When it comes to climate impacts, the front line of the finance industry is insurance. Last year’s payout from damages caused by extreme-weather events totaled $120 billion-about the same as the economic output of Kenya. And that’s a 50% increase over the previous decade’s average.
It’s becoming a big problem. Insurance provides companies and individuals with the peace of mind that, for a small premium paid regularly, they will be covered for when catastrophes such as floods or wildfires hit. However, if the payouts increase because more customers are making claims, then the insurance industry either takes in lower profits or it has to increase the regular premiums customers pay.
Such is the scale of damage that the insurance industry is being forced to do both. The annual profit margins of insurance companies are getting squeezed, even as premiums are going up for products like home insurance. “The insurance industry is facing the climate challenge head on,” said Nina Seega, research director of sustainable finance at the Cambridge Institute for Sustainable Leadership.
When things get bad for the insurance industry, it relies on the reinsurance industry to help out. Companies like Swiss Re and Munich Re provide cover for insurers who are being hit with much higher payouts than before. Reinsurers have had it worse, according to a Moody’s report published earlier this month, with its profits trailing those of insurers. That’s causing reinsurers to increase their premiums, limiting the types of coverage they provide, and even exiting some markets.
Now even the investors in re-insurers are unhappy about their investments as they get lower returns than expected. Following Hurricane Ian that hit Florida last year, investors aren’t putting as much new money into reinsurers, said Charles Graham, senior insurance analyst for Bloomberg Intelligence. Climate impacts are leading to “a domino effect,” he said.
In an ideal world, as premiums increase, market signals should force, say, property developers and buyers to places that face lower climate risk. But the insurance market doesn’t always work well.
“Our pricing signal should imply that you have to change your behavior,” said Christian Mumenthaler, group chief executive officer of Swiss Re, in an interview at the World Economic Forum in Davos last week. “But human beings generally don’t like to change their behavior.”
Take the case of Florida. After Hurricane Andrew hit in 1992, the level of damage was so extreme that it led to at least 16 insurers going bankrupt. So the state stepped in and created a fund that lowers insurance premiums.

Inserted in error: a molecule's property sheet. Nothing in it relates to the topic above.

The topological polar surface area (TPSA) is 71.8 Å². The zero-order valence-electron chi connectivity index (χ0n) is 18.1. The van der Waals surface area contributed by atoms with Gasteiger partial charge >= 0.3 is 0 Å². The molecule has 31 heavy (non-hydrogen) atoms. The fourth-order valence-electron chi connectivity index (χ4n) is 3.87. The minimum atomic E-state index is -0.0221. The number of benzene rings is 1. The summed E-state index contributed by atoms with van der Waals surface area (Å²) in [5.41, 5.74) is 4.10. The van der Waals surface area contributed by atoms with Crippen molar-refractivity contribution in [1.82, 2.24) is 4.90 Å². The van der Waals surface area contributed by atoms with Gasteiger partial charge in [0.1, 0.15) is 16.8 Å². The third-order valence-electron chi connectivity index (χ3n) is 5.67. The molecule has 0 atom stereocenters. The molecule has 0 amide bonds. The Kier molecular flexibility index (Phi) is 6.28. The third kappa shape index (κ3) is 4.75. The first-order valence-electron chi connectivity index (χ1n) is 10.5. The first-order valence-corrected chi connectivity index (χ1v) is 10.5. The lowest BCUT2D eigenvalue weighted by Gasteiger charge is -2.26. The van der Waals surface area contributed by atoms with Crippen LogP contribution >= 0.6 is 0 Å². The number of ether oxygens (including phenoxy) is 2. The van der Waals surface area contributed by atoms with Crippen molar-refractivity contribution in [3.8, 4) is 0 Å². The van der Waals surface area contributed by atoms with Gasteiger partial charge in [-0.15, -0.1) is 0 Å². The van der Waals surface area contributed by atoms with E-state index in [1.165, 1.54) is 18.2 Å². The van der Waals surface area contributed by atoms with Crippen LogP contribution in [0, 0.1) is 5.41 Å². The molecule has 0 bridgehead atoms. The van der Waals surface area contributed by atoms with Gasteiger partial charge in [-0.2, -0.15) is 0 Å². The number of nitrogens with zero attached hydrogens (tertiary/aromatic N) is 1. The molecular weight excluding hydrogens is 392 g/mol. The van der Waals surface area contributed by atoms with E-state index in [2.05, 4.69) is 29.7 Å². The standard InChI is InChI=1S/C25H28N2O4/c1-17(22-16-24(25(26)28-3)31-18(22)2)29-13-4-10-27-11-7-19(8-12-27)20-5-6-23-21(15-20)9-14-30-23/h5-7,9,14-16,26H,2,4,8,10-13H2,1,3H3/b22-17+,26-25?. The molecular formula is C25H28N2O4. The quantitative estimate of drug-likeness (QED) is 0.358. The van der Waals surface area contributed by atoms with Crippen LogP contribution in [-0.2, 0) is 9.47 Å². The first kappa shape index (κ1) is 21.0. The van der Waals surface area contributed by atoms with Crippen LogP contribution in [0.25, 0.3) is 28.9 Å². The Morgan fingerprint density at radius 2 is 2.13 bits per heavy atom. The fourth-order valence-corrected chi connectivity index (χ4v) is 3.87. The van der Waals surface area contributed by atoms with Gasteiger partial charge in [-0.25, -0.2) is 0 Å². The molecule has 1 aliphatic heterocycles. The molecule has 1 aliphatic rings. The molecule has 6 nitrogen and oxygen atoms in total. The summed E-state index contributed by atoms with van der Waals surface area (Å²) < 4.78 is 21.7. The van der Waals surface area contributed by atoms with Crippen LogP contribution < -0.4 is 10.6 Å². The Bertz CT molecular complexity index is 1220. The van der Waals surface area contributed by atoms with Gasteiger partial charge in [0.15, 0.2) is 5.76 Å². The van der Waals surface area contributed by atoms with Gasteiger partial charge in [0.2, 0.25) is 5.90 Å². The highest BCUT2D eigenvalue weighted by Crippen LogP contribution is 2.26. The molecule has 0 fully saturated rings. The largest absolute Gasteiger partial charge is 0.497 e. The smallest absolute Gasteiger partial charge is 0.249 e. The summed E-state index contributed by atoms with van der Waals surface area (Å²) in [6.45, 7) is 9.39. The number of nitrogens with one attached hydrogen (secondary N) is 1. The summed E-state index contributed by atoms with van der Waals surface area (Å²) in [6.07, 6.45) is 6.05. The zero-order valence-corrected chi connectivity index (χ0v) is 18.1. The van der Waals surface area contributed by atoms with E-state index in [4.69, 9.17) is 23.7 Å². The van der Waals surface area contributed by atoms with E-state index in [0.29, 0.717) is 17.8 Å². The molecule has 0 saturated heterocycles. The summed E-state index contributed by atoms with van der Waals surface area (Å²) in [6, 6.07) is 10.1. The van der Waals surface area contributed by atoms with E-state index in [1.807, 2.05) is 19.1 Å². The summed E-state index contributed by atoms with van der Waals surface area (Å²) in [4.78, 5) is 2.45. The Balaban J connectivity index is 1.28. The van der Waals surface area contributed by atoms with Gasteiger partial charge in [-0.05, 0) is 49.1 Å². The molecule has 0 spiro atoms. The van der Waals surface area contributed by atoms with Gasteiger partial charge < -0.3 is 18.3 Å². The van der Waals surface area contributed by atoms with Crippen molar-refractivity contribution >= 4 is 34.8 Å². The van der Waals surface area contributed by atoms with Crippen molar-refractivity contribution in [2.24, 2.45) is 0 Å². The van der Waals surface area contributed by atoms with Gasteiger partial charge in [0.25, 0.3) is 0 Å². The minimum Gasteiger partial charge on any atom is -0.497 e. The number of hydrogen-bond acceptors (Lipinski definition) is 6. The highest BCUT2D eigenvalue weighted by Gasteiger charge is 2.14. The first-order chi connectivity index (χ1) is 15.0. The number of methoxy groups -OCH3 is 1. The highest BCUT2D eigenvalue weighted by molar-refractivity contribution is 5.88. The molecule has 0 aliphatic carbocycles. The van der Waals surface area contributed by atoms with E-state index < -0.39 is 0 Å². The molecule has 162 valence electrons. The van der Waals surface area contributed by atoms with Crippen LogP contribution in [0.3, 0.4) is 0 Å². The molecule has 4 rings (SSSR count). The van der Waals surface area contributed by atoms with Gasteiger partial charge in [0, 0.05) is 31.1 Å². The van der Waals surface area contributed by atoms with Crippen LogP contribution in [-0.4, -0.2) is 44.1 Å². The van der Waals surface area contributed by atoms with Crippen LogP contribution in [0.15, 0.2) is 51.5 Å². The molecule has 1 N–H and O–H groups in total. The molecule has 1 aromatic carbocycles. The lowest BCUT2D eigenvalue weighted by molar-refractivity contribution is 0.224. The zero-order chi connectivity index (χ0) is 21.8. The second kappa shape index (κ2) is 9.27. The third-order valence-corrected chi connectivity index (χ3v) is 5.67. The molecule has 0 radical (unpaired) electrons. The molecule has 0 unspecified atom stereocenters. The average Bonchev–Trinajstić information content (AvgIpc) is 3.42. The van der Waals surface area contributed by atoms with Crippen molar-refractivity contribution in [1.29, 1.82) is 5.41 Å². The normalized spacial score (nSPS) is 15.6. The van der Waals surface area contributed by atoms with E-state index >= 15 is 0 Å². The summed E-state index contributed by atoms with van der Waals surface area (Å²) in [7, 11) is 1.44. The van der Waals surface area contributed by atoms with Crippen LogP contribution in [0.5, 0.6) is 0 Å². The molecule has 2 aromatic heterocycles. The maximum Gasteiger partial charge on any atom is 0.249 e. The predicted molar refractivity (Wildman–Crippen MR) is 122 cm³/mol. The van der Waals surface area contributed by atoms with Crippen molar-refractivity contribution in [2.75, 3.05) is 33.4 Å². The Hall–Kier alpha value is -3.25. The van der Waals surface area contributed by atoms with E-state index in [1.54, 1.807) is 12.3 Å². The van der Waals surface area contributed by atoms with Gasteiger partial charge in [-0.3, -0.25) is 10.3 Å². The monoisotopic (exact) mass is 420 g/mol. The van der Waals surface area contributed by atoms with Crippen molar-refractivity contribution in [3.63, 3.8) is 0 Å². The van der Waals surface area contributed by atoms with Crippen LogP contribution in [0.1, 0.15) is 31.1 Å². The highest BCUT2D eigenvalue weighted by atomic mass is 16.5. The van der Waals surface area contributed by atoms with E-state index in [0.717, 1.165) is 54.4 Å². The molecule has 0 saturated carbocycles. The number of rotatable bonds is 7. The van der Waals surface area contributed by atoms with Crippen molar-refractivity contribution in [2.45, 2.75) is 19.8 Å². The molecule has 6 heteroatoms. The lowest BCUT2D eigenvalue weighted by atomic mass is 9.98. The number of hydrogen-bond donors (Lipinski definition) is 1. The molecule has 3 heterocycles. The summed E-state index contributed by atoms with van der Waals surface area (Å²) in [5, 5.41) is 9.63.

That might seem like a good thing, but Florida’s vulnerability to extreme-weather events has only grown. Since 2020, 15 property insurers have gone insolvent. And the state has stepped in with a $1 billion fund to ensure more regional insurers do not run out reserves as Floridians get hit with more climate impacts.
The difficulties are forcing the insurance industry to get creative. There are three levers it can use to reduce climate risks: reduce its own emissions, force the companies it invests in to reduce their greenhouse gases, and create products that would help its customers shrink their environmental footprint.
NN Group NV, one of the largest insurers in the Netherlands, now has an insurance product that doesn’t simply replace a cracked screen of a smartphone but instead gets it repaired. Currently, the product is the more environmentally friendly option, but it costs the company more than simply buying a new phone. However, Chief Executive Officer David Knibbe is confident that it will also be more economical in the long term.
“We need to do a lot more still,” Knibbe said at an interview in Davos. “I have more examples, but it’s not a list of 20.”
The ultimate weapon the insurance industry can use is to stop insuring certain things altogether. Reinsurers Swiss Re and Munich Re have reduced their capacity in Florida by as much as 80%, as the state gets battered with more extreme-weather events. Swiss Re’s Mumenthaler says it has a policy to not insure new fossil-fuel projects, though he wouldn’t say which customers he has had to say no to as a result of the policy.
Seega says the insurance industry has come a long way from its early days when it used hunches to make decisions on risk. The industry has become more data-oriented, relying on history as a way to understand the future. The trouble now is climate change is making historical data a less reliable guide - meaning more innovation is needed to ensure the business survives.Climate risks are “providing the insurance industry an opportunity to reinvent itself,” said Seega.